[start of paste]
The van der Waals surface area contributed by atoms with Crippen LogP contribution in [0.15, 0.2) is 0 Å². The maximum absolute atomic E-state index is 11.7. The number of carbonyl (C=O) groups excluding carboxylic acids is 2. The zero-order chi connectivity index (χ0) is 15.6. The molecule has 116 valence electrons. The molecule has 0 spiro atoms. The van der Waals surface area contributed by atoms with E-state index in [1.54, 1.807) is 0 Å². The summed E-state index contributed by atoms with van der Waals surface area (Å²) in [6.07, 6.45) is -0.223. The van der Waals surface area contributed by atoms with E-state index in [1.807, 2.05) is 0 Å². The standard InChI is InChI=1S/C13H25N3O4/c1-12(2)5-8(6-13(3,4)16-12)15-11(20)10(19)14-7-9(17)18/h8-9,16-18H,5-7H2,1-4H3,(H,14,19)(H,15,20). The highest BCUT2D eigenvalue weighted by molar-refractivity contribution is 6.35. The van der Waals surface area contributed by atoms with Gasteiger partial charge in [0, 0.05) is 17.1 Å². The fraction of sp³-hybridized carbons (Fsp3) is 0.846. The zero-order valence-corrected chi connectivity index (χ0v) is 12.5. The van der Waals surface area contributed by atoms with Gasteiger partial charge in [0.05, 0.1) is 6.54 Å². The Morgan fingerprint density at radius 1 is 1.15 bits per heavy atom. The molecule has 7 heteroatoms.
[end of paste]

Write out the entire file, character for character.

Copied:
The van der Waals surface area contributed by atoms with Crippen LogP contribution in [0.15, 0.2) is 0 Å². The maximum absolute atomic E-state index is 11.7. The number of carbonyl (C=O) groups excluding carboxylic acids is 2. The zero-order chi connectivity index (χ0) is 15.6. The molecule has 116 valence electrons. The molecule has 0 spiro atoms. The van der Waals surface area contributed by atoms with E-state index in [1.54, 1.807) is 0 Å². The summed E-state index contributed by atoms with van der Waals surface area (Å²) in [6.07, 6.45) is -0.223. The van der Waals surface area contributed by atoms with E-state index in [1.807, 2.05) is 0 Å². The standard InChI is InChI=1S/C13H25N3O4/c1-12(2)5-8(6-13(3,4)16-12)15-11(20)10(19)14-7-9(17)18/h8-9,16-18H,5-7H2,1-4H3,(H,14,19)(H,15,20). The highest BCUT2D eigenvalue weighted by molar-refractivity contribution is 6.35. The van der Waals surface area contributed by atoms with Gasteiger partial charge in [0, 0.05) is 17.1 Å². The fraction of sp³-hybridized carbons (Fsp3) is 0.846. The zero-order valence-corrected chi connectivity index (χ0v) is 12.5. The van der Waals surface area contributed by atoms with Gasteiger partial charge in [0.05, 0.1) is 6.54 Å². The Morgan fingerprint density at radius 1 is 1.15 bits per heavy atom. The molecule has 7 heteroatoms.